“Harder than the rest” MVH’s Clutter interview

December 22, 2013    

Im happy to finally share my full interview that’s in the current issue of Clutter magazine, issue 19.

The cover story is about Japanese megastar toy designer NAGNAGNAG and is full of other amazing content. The magazine is now being offered free, so please pick up a hard copy. Clutters crew work very hard on these and like always this is a fantastic issue which Im proud to be part of. So please support them by heading on over to the Cluttermagazine.com site, order a copy or find a local shop thats carrying it.

In addition, I would also like to give a huge thanks to Andy B of KaijuKorner for interviewing me in this article. Andy lead me into a great conversation and being an old friend was a blast to talk shop with. Please take a moment to bookmark his site if you haven’t already. Andy’s coverage on toy culture is amongst the best you will find on the internet.

The below is the original uncut interview. In addition to this, I’m also going to post all images that were cut due to size issues. In any magazine there are space issues and in order for Clutter to keep the majority of the content many of these images had to be cut sadly.

With all that said, here you go, hope you enjoy the read !
Rich

“HARDER THAN THE REST” an interview with Mutant Vinyl Hardcore

” Andy b talks to one of the most successful USA based Kaiju masters in this in-depth interview. “

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Rich Montanari, aka LASH, is the one-man crew behind the fast-growing indie outfit Mutant Vinyl Hardcore. I caught up with him to talk about his toy making, which has evolved over the years from a hobby to a budding career.

Hey Rich. Thanks for taking the time. It’s amazing that after all these years, this is our first print interview!

Tell me about it. I’ve only known you for seven years now. I’m stoked and honored to have you interview me, my friend.

Thanks, man. The honor is mine. Let’s start by talking about toy making. You’ve made a number of figures over the years. What’s your process for making a new toy? Do you start with concept sketches and then move on to sculpting? Or do you just start sculpting until a character reveals itself?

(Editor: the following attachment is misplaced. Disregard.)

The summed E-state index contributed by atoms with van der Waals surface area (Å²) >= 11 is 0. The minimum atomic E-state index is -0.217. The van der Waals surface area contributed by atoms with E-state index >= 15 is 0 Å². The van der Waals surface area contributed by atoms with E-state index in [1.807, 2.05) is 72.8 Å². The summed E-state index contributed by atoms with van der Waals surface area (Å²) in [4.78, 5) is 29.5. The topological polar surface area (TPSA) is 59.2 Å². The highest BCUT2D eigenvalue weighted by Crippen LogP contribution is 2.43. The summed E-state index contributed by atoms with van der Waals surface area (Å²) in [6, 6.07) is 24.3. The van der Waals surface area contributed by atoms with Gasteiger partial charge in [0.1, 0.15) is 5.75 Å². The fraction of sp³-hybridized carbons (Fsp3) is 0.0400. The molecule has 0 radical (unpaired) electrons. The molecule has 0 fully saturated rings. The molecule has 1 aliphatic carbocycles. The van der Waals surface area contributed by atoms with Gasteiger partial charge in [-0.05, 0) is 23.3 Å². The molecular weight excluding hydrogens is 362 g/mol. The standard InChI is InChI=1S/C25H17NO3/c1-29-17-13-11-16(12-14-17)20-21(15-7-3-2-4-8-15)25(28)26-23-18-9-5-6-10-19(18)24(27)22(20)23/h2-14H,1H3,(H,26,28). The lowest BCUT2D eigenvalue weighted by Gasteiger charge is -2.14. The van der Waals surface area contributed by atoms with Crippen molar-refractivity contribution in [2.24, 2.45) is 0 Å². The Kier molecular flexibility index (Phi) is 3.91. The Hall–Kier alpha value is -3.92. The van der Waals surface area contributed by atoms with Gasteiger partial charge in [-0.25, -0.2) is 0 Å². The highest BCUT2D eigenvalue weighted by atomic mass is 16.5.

Well it’s both, actually. My favorite way to create a character is to loosely come up with an idea, and then grab clay and start playing around with it until the figure fully reveals itself. It’s the most organic way I’ve found to create a character.

With conceptualizing it first, you kind of dedicate yourself to a design, and then you’re stuck within those limits. Just grabbing clay and going for it allows for some really amazing stuff. The only downside is it usually takes longer. I’ve played with clay for days, working for hours before something works. When I actually do start with a concept sketch, it’s usually for a collaboration where all the details have to be worked out so everyone is happy and there are no questions.

Some of your toys are huge. When you work on a new sculpt, do you ever start with a smaller, “proof of concept” figure and then move on to a larger sculpt later, or do you usually go straight to working in the scale that the figure is ultimately going to be in?

Nope, I just go for it. So sometimes I’ll start in a size I think I want to go with and then depending on whether I’m liking the design, I’ll either add or remove clay. I know many artists sculpt the way you mentioned, but personally I’m just a one and done sculptor.

I’ve yet to do any minis of existing characters, but it is something I’ve been planning on at some point. I really want to do a mini “Attack pose” Ollie. I think that would be pretty cool.

That does sound cool! So in terms of size, how much thought do you give to scaling new characters so that they’ll fit in with other MVH toys?

I don’t. I just make what I feel is right for the character and hope that down the line all my figures will fit in together. My first figure – the Sludge Demon – is about 3 inches tall. My second figure – Ollie – is 13.5 inches tall. It was one extreme to the other. But that’s how the figures were meant to be, and if I had forced them to be a specific size, I don’t think it would have been true to the character. I try not to worry about the details – just go with the flow.

I like that – the figures form a flow instead of the other way around. Speaking of the MVH family, do you see all of your figures as forming a cohesive group, or do you see them each as separate characters with independent identities? (Or is it a bit of both?)

Originally I started out wanting that kind of single world and feel. As I grow as a toy designer, it’s turning into more than just a single world – my ideas just won’t work that way anymore. If I contain my toys to only one world and vibe, it would quickly get boring for collectors and for me. Also, I don’t want to pigeon hole myself to one look.

I think as long as figures are created with the same spirit in mind, they will create both a cohesive group on a shelf while working as standalone figures with their own unique identities. For instance, right now all my characters have that creepy monster Japanese yokai or American Ray Harryhausen vibe. There’s no doubt that was what I was going for.